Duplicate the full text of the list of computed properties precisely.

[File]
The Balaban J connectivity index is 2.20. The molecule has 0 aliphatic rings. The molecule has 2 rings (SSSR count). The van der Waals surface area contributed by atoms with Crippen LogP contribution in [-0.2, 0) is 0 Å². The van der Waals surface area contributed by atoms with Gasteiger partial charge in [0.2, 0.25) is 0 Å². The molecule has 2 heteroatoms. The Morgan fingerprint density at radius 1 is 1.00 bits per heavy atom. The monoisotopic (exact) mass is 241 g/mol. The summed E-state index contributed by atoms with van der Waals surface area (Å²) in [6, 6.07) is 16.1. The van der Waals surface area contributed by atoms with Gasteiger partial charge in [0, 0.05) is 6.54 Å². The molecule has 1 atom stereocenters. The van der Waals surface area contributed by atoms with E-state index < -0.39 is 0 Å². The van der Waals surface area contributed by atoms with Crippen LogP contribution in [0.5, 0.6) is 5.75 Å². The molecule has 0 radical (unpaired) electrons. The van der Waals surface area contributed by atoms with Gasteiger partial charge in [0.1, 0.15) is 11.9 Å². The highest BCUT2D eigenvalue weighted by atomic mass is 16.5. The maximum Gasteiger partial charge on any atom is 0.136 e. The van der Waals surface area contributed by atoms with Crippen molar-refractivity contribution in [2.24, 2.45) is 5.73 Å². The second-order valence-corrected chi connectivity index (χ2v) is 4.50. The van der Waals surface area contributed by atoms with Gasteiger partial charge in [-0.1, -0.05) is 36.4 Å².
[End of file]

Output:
The Balaban J connectivity index is 2.20. The molecule has 0 aliphatic rings. The molecule has 2 rings (SSSR count). The van der Waals surface area contributed by atoms with Crippen LogP contribution in [-0.2, 0) is 0 Å². The van der Waals surface area contributed by atoms with Gasteiger partial charge in [0.2, 0.25) is 0 Å². The molecule has 2 heteroatoms. The Morgan fingerprint density at radius 1 is 1.00 bits per heavy atom. The monoisotopic (exact) mass is 241 g/mol. The summed E-state index contributed by atoms with van der Waals surface area (Å²) in [6, 6.07) is 16.1. The van der Waals surface area contributed by atoms with Gasteiger partial charge in [0, 0.05) is 6.54 Å². The molecule has 1 atom stereocenters. The van der Waals surface area contributed by atoms with E-state index < -0.39 is 0 Å². The van der Waals surface area contributed by atoms with Crippen LogP contribution in [0.5, 0.6) is 5.75 Å². The molecule has 0 radical (unpaired) electrons. The van der Waals surface area contributed by atoms with Gasteiger partial charge in [0.1, 0.15) is 11.9 Å². The highest BCUT2D eigenvalue weighted by atomic mass is 16.5. The maximum Gasteiger partial charge on any atom is 0.136 e. The van der Waals surface area contributed by atoms with Crippen molar-refractivity contribution in [2.24, 2.45) is 5.73 Å². The second-order valence-corrected chi connectivity index (χ2v) is 4.50. The van der Waals surface area contributed by atoms with Gasteiger partial charge in [-0.1, -0.05) is 36.4 Å².